904 F2d 278 Oliver v. A Collins

904 F.2d 278

Ellery Cornelius OLIVER, Plaintiff-Appellant,
James A. COLLINS, Director, Texas Department of Criminal
Justice, Institutional Division, et al.,

No. 89-2739
Summary Calendar.

United States Court of Appeals,
Fifth Circuit.

June 28, 1990.

Ellery Cornelius Oliver, Huntsville, Tex., pro se.

Karen D. Matlock, Jim Mattox, Atty. Gen., Austin, Tex., for defendants-appellees.

Appeal from the United States District Court for the Eastern District of Texas.

Before REAVLEY, KING and JOHNSON, Circuit Judges.

REAVLEY, Circuit Judge:

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Ellery Cornelius Oliver, an inmate at the Coffield Unit of the Texas Department of Corrections (TDC), raises a number of challenges to an adverse judgment on his section 1983 claims. Oliver's appeal requires us to make an initial determination as to whether this court is the proper forum for consideration of his challenges to the proceedings before the magistrate. We conclude that we have authority to entertain the appeal, and, on the merits of Oliver's claims, we affirm in part and remand for additional findings by the magistrate.



Oliver contends that on October 26, 1987, three TDC Correctional Officers, Rickey Jackson, Robert Morton, and Billy Jones, assaulted him, causing various injuries. Oliver brought suit against Jackson, Morton, Jones, and eleven other defendants, alleging numerous state law and constitutional violations and seeking relief pursuant to 42 U.S.C. section 1983.


Using a form provided by the district court, the parties executed written consent to trial before and entry of judgment by a magistrate. Following a Spears hearing, see Spears v. McCotter, 766 F.2d 179 (5th Cir.1985), the magistrate dismissed Oliver's claims against all defendants except Officers Jackson, Morton, and Jones. Oliver's claims against the three remaining defendants were presented to a jury. During the trial, the magistrate found that there was insufficient evidence against Officers Jackson and Morton to create a fact question and directed verdicts in their favor. The jury subsequently returned a verdict in favor of Officer Jones, and the magistrate entered final judgment dismissing the entire action with prejudice.



Before addressing Oliver's claims, we must determine whether this appeal from the magistrate's judgment is properly before this court. In general, the courts of appeals are the appropriate forum for appellate review of final judgments entered by magistrates. See 28 U.S.C. Sec. 636(c)(3) ("[A]n aggrieved party may appeal directly to the appropriate United States court of appeals from the judgment of the magistrate in the same manner as an appeal from any other judgment of a district court."). When parties consent to entry of judgment by a magistrate, however, they may also elect an alternate forum for their appeal.


[A]t the time of reference to a magistrate, the parties may further consent to appeal on the record to a judge of the district court in the same manner as on an appeal from a judgment of the district court to a court of appeals.... The district court may affirm, reverse, modify, or remand the magistrate's judgment.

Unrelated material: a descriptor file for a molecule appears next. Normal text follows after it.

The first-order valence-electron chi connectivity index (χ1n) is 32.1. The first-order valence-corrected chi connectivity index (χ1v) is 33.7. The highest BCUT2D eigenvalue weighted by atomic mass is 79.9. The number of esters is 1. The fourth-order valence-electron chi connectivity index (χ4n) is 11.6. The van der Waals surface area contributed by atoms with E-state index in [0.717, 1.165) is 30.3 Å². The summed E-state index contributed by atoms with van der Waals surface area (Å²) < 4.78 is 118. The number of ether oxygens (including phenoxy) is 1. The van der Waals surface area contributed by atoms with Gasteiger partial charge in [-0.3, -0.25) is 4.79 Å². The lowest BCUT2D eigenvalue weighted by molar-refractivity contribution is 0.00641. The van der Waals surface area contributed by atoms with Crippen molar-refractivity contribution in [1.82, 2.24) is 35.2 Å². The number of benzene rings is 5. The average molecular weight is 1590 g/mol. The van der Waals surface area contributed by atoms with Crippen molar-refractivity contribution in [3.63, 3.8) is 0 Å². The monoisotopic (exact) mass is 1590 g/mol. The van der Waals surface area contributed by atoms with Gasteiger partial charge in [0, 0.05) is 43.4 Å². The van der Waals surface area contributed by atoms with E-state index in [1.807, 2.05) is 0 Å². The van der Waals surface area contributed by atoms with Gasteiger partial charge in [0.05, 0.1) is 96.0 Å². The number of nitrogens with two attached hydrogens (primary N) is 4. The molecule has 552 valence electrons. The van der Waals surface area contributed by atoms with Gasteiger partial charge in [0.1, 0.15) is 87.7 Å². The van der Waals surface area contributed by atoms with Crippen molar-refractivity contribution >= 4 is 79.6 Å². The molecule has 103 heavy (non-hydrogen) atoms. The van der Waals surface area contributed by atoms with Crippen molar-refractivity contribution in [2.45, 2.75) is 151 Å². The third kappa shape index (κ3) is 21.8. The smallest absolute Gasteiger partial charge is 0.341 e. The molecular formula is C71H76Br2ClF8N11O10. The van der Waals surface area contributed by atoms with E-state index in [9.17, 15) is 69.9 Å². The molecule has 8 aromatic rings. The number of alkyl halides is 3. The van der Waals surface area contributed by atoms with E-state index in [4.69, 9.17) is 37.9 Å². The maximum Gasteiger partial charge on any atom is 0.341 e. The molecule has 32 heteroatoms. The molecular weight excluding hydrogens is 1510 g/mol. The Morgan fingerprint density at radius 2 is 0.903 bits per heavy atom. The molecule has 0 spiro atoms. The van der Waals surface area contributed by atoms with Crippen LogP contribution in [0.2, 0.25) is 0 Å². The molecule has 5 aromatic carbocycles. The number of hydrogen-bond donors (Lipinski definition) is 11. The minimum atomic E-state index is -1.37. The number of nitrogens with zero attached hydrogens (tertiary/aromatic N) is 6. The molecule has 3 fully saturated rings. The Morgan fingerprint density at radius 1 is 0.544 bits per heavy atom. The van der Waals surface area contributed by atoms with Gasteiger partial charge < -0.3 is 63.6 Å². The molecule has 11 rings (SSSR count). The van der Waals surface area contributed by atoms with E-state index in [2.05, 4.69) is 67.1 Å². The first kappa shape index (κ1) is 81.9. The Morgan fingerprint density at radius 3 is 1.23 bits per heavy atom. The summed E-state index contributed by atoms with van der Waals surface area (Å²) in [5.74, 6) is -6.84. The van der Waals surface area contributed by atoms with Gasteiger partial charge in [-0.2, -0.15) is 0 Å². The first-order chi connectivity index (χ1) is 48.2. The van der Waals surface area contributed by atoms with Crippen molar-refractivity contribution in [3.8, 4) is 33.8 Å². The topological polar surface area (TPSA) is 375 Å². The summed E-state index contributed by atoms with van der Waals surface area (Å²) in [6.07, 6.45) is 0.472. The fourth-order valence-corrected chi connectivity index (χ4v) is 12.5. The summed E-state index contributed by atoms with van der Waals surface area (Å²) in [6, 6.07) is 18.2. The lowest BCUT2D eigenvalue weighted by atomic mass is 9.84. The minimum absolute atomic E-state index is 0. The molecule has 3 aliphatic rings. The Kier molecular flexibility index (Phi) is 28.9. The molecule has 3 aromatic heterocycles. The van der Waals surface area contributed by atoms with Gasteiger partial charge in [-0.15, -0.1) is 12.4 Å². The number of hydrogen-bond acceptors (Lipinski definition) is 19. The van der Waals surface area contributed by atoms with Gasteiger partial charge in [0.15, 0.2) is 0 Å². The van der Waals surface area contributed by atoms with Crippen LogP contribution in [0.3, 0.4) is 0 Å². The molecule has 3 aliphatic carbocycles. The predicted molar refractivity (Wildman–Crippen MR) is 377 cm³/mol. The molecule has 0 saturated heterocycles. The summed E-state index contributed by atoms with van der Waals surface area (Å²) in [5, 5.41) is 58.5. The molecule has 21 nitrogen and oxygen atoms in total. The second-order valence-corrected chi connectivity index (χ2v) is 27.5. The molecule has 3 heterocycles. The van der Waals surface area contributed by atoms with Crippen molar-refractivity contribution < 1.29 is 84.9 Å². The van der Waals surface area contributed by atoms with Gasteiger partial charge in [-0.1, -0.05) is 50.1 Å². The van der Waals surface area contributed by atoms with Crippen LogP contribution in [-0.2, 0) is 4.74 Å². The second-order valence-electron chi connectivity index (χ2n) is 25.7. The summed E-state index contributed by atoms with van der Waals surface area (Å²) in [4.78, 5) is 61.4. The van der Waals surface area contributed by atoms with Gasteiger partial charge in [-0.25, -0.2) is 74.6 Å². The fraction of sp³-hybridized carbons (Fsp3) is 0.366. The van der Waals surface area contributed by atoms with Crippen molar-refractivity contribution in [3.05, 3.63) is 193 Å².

Id. Sec. 636(c)(4). If the parties elect to follow this alternate route, the district court's disposition of the appeal "may be reviewed by the appropriate United States court of appeals upon petition for leave to appeal by a party stating specific objections to the judgment." Id. Sec. 636(c)(5).


The parties to this proceeding executed written consent to proceed before a magistrate. In the same document, the parties agreed that any appeal from the judgment would be taken to the district court. The form containing this agreement indicated that "[s]hould the parties choose this [alternate] appeals route, they may then appeal, 'by petition only, to the court of appeals.' " Notwithstanding this agreement, Oliver filed his notice of appeal from the magistrate's judgment in this court pursuant to 28 U.S.C. section 636(c)(3). Counsel for appellees responded to Oliver's arguments without questioning this court's authority to entertain the appeal.

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Our research reveals no decisions from this circuit addressing the scope of our authority to consider appeals brought under these circumstances.1 Nevertheless, we conclude that we may consider the merits of Oliver's arguments. Sections 636(c)(3)-(5) are "clearly directed toward creating alternative forums for appeals from magistrates' judgments," leaving "the choice of forum to the parties." Ridings v. Lane County, Or., 862 F.2d 231, 233 (9th Cir.1988). Thus, having initially consented to appeal to the district court, the parties to a proceeding subsequently could agree to revoke their consent and present their arguments directly to the court of appeals. See C. Wright, A. Miller & E. Cooper, 15 Federal Practice and Procedure Sec. 3901.1, at 21 (2d ed. 1990 Supp.). In such a case, neither party is prejudiced and the purpose of the statute--to give effect to the parties' choice of an appellate forum--is served.


The same considerations justify our review of Oliver's arguments in this case. Certainly, appellees could have sought enforcement of the agreement to appeal to the district court by presenting a timely objection to this court's exercise of our appellate authority. Having failed to raise an objection, however, appellees waived their right to enforce the agreement and thus effectively acquiesced in Oliver's choice to present his claims to this court. Cf. Ridings, 862 F.2d at 233 ("If the non-appealing party wishes to require compliance with a stipulation of appeal to the district court, the non-appealing party should raise a timely objection to the exercise of jurisdiction by this court."); C. Wright, A. Miller & E. Cooper, supra, Sec. 3901.1, at 21 ("The consent to appeal to the district court need not foreclose appeal directly to the court of appeals ... if no timely objection is made by any party following an appeal taken directly to the court of appeals.").